Sunday, April 17, 2016

On FEAR THE WALKING DEAD, The Writers All Fall Down

Last week, FEAR THE WALKING DEAD opened its second season with what amounted to a bottle episode, which seems an extraordinarily bad idea--I've certainly never seen it done before--but the FTWD gang knew something we didn't; they'd already been renewed for a 3rd season, something that was publicly announced shortly after that unfortunate episode had aired. While it must be great to be working on a series owned by AMC and never have to worry about turning out a good show in order to get renewals (FTWD was similarly "renewed" for a 2nd season before the 1st had even aired), it isn't exactly conducive to the production of quality television. Exhibit A: that season opener. Exhibit B: "We All Fall Down," tonight's offering.

FTWD's sophomore year has adopted the same approach as the parent series in its just-concluded season; pack in the filler, kill as much time as possible and sell this as building up to a climax that somehow never manages to come. In the closing moments of last week's ep, one in which the plot was "characters drive around on a boat," a bogey appeared on radar, probably a gang of pirates who had shot up another boat encountered earlier. The witless Alicia, mooning over a voice on the radio, had given away our heroes' position. Here comes trouble. Capt. Strand said the unidentified craft was closing fast, could outrun them and then the ep ended on this cliffhanger. But this week, the writers apparently decided they didn't want to follow up on this. As the ep opens, our heroes are still in flight with the bogey still following but it suddenly doesn't seem particularly important. Despite the previous assertion about the pursuing boat being much faster, our heroes seem to be keeping their distance just fine. They decide to put into a cove on an island and try to hide until the potential pirates have passed. It wouldn't be a TWD series if the plot wasn't made dependent upon everyone being an idiot, so as they put into port, they see a light on the island and with heavily-armed pirates hot on their heels and the light representing a possible unknown danger, everyone except the Salazars and Strand decide to leave the boat and go check it out.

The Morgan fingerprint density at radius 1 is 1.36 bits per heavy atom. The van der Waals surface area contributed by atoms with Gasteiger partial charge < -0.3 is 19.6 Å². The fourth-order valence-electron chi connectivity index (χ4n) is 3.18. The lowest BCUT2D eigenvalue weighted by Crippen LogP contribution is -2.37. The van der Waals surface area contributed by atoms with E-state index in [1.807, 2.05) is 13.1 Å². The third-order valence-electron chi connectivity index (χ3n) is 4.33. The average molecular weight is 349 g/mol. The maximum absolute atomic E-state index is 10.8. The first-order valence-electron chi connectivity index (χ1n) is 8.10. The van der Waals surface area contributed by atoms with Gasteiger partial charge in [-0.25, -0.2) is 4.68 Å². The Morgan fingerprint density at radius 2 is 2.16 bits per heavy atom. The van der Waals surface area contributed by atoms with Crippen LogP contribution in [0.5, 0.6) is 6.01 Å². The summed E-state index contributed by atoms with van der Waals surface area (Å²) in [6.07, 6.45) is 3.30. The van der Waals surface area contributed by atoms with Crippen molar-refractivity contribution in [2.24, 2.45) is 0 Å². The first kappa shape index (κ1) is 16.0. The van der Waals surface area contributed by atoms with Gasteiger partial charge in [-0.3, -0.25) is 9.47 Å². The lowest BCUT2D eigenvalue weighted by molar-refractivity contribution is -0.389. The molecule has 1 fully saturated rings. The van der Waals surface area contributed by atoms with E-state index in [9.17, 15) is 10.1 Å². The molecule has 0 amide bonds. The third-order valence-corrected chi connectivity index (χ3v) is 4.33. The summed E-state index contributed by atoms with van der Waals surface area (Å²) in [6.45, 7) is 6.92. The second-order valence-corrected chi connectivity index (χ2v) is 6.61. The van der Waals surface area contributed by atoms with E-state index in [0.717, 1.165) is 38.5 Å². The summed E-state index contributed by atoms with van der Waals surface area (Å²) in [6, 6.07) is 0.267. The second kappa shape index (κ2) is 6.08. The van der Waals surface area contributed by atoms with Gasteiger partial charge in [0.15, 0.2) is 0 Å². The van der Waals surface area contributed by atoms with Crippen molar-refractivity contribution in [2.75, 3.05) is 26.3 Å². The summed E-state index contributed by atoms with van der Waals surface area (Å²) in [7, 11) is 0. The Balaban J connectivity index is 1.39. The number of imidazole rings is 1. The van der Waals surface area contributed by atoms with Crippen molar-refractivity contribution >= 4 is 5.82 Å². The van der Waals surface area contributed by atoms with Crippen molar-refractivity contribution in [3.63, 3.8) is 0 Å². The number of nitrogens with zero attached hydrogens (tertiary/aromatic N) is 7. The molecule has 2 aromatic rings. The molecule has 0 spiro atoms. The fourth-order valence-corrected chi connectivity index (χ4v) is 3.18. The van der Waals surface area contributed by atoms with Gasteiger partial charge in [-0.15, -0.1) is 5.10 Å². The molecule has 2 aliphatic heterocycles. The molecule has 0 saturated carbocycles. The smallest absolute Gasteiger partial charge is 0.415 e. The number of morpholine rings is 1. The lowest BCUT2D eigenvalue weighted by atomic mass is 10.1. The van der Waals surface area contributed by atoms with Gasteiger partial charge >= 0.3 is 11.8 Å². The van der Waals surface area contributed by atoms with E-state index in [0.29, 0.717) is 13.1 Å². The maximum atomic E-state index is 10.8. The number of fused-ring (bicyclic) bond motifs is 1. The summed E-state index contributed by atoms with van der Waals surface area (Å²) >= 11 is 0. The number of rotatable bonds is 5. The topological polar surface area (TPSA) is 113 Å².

Theoretically, the pirates could swoop in at any moment with guns blazing and those in the away party, who are completely unarmed, have no way of communicating with the boat once they leave it. Strand tells them to hurry back. And of course, they don't. Solely because the script says so, the pirates just fade away, along with any real concern over them.